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Route to Market & Supply Chain Blog

Top 10 Tips to Effective Customer Service in FMCG

Posted by Dave Jordan on Tue, Oct 12, 2021

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In a recent article we looked at the Top Tips to make the SC-RtM interface a force for good and not a source of conflict, blame and ultimate disappointment. That SC-RtM interface has a huge impact on Customer Service and how your business is perceived by clients.

Do companies of all sizes deluding themselves on Customer Service? I think some are and may or may not be aware! Whatever service related KPI you measure (assuming you do measure something) the aim is designed to monitor how you are performing both internally and at a retailer or outlet level, against peers. Key Account clients in particular will certainly compare producers and use deficiencies as leverage in negotiations.


Top 10 Tips for effective Customer Service (CS).

1. Measuring CS. There are many ways of measuring CS performance including OTIF, CSLM, CCF and CCFOT amongst many others depending on the local priorities. Essentially you are measuring how much of the right stuff you delivered to the right place at the right time. If you deliver to Key Account logistic platforms you might wish to check at which precise location and time your performance is recorded. Importantly, it is not value based – you might measure that internally for monthly progress reporting but it is irrelevant for service measurement.

2. Relevant Measurement. Service should be measured per SKU thus avoiding the possibility of hiding poor performance at the brand or higher level which is less important. Measuring by SKU allows you to hold the right people accountable and ensure improvement resources are appropriately applied. Measurement at this level allows you to see what is driving your service level.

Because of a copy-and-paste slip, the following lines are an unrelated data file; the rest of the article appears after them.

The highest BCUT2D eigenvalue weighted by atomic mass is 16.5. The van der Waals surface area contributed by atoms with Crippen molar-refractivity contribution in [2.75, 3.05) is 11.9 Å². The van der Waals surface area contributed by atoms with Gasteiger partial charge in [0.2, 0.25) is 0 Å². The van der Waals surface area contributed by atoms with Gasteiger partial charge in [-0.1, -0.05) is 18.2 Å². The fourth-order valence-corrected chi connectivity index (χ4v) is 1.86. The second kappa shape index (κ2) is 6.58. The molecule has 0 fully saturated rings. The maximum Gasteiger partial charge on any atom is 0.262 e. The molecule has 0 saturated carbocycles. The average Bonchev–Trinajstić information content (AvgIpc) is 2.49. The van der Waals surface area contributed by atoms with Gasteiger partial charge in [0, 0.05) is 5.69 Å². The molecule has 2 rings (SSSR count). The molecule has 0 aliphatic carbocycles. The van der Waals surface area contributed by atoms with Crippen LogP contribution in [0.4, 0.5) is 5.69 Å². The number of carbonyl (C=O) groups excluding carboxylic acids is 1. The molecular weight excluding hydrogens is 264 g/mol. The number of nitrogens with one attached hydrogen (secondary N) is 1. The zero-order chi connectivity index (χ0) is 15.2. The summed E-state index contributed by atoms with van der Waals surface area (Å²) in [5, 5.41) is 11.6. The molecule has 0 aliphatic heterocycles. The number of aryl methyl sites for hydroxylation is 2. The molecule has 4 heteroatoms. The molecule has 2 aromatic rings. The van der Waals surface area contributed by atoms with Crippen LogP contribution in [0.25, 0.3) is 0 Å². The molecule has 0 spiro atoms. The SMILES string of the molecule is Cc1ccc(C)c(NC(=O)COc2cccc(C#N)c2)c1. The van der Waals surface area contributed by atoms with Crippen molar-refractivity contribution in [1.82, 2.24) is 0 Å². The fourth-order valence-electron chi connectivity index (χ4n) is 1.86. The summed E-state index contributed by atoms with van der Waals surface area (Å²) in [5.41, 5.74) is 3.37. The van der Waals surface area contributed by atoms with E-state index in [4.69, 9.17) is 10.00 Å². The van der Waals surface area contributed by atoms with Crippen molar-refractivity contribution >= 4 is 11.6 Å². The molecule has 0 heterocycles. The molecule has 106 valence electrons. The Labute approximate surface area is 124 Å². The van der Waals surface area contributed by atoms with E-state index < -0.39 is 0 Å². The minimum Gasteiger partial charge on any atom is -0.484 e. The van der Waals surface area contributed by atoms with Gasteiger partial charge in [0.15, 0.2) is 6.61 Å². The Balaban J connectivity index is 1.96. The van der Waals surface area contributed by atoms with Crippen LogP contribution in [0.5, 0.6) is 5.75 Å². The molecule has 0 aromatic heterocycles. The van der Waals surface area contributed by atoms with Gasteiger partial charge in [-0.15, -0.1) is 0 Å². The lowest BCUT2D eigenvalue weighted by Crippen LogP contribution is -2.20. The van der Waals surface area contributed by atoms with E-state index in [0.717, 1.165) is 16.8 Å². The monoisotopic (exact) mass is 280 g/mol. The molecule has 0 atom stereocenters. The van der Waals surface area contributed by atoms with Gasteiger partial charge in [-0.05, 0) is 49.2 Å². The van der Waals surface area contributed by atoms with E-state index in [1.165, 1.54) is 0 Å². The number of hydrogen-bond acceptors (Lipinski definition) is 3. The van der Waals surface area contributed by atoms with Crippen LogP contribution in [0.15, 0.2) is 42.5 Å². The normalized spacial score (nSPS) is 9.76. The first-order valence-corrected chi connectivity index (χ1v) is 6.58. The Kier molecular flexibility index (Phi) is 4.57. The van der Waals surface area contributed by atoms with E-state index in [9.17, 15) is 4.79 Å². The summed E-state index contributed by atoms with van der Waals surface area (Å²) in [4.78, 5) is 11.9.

3. Honest Measurement. Are you measuring against what the customer ordered or what your team said they could supply? This is a common error particularly when order capture is in the hands of employees rewarded via value based incentives, e.g. “that SKU is unavailable but you can have some extra of this”. You need to collect the raw demand from customers to see what they asked for and what they actually received. There is no problem at all with proactive substitution of products with customer agreement as this maintains the relationship and should result in sales. However, this must be a visible process.

4. Fliers/Outliers. The customer may ask for unreasonable amounts of a certain standard or promotional SKU but ignoring or hiding this “data blip” is not the answer. Addressing the issue by establishing some collaborative planning would help both parties. For whatever reason they placed a huge order; find out why and be more ably prepared to potentially service that demand next time.